Back when air travel was glamorous and exotic, Pan Am hired the New York–based graphic designers Ivan Chermayeff and Tom Geismar to create its corporate branding. If you recognize the logos of NBC, PBS, Univision, Chase, and Mobil you have Chermayeff & Geismar & Haviv to thank (well, it’s more likely that the corporations are thanking them).
In the 1970s, the firm created an ad campaign for Pan Am to make the still-novel concept of air travel seem mouth-wateringly desirable. “The concept for the posters was simple: to stand out from the competition by getting great images from Magnum photographers, and letting the images have full effect by minimizing the country name and Pan Am logo,” says Tom Geismar. “The poster series was one project in an extensive graphic identity program for the airline, as part of which the name was shortened from Pan American World Airways to the vernacular Pan Am and set in the straight-forward Helvetica typeface.”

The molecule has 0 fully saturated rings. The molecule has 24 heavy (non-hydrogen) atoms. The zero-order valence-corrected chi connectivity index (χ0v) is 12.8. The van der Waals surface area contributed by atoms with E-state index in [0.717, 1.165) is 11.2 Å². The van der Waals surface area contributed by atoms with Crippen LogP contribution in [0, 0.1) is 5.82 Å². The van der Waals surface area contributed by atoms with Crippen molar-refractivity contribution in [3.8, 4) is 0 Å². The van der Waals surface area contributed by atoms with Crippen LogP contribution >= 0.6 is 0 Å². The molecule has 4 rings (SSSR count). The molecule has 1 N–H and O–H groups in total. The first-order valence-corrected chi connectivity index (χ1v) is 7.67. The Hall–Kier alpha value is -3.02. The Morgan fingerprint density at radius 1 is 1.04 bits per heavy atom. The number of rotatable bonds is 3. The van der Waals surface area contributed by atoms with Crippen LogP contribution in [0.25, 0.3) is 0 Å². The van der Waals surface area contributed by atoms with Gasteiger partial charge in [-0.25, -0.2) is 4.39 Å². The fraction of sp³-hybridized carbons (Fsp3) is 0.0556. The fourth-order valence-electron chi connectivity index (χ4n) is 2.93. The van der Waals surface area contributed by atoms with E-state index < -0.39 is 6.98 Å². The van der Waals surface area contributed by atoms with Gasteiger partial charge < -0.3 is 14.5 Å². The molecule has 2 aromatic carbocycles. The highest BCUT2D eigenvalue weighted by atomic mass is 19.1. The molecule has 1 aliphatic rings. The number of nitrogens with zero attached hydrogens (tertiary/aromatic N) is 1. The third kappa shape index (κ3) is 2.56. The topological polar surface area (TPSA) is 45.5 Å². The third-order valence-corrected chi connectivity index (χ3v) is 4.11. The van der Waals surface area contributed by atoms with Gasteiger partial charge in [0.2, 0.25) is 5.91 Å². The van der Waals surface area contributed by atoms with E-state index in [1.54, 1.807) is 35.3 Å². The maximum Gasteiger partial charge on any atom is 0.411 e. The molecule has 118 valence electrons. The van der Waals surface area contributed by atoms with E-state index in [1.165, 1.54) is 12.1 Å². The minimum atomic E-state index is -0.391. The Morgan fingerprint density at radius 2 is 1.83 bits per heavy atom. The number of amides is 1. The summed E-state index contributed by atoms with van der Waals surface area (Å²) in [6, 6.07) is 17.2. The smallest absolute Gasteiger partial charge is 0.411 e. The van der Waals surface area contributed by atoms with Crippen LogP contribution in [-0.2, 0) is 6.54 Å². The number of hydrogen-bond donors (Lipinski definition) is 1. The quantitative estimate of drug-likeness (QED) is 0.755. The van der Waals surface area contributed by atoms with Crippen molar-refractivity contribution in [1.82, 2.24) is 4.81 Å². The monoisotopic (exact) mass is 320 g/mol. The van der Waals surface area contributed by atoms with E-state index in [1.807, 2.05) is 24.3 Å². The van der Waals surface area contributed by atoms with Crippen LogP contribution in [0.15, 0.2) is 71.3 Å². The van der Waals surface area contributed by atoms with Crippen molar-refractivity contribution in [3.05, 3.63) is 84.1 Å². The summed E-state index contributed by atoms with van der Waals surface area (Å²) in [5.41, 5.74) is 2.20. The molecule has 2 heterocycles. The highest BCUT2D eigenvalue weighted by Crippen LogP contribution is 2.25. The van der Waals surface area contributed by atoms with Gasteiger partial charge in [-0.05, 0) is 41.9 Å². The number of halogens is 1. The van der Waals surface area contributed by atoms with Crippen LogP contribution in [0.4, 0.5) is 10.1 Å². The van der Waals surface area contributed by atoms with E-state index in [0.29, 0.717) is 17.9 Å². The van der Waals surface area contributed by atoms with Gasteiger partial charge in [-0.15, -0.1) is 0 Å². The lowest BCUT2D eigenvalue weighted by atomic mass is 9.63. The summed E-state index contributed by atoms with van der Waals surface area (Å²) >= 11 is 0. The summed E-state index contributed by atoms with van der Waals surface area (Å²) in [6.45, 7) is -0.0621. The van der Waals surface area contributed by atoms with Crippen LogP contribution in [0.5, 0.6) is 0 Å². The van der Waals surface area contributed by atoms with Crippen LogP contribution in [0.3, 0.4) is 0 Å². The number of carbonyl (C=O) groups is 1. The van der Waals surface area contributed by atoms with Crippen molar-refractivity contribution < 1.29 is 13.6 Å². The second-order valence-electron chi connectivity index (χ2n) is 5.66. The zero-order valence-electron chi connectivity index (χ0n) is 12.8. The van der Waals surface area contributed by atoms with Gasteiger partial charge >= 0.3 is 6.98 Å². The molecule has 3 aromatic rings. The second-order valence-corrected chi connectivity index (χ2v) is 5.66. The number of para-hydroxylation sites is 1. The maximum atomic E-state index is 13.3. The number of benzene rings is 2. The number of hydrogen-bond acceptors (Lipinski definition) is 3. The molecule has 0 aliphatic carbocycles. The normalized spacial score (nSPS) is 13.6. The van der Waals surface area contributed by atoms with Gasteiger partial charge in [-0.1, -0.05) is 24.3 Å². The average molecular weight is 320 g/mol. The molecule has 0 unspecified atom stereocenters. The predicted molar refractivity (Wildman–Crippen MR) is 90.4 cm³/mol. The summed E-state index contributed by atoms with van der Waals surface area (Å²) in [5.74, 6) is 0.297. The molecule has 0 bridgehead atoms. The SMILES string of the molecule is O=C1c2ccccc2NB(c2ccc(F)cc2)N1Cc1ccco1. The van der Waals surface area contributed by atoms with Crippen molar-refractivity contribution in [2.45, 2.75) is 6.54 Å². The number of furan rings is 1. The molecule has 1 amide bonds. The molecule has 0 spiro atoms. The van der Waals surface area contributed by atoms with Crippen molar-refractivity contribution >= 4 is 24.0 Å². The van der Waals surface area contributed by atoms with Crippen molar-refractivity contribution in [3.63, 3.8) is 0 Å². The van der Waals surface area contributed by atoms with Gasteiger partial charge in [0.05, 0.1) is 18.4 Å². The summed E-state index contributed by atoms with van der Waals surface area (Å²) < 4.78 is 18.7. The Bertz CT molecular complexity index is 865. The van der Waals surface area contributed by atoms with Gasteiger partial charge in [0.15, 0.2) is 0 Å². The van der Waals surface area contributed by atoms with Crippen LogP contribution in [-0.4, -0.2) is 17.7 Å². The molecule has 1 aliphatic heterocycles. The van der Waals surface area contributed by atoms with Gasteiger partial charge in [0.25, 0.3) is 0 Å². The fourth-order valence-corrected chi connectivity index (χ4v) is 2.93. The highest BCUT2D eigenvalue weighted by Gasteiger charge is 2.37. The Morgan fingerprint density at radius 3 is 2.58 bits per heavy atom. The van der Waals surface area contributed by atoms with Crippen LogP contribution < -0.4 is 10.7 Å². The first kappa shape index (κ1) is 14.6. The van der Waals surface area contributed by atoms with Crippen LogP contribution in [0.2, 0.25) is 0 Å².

Judging from the gorgeous beaches, lush jungles, and awe-inspiring sunsets depicted, the studio succeeded in evoking wanderlust that could only be fulfilled with a passport stamp and plane ride.
It’s almost enough to make one forget what economy class is like today.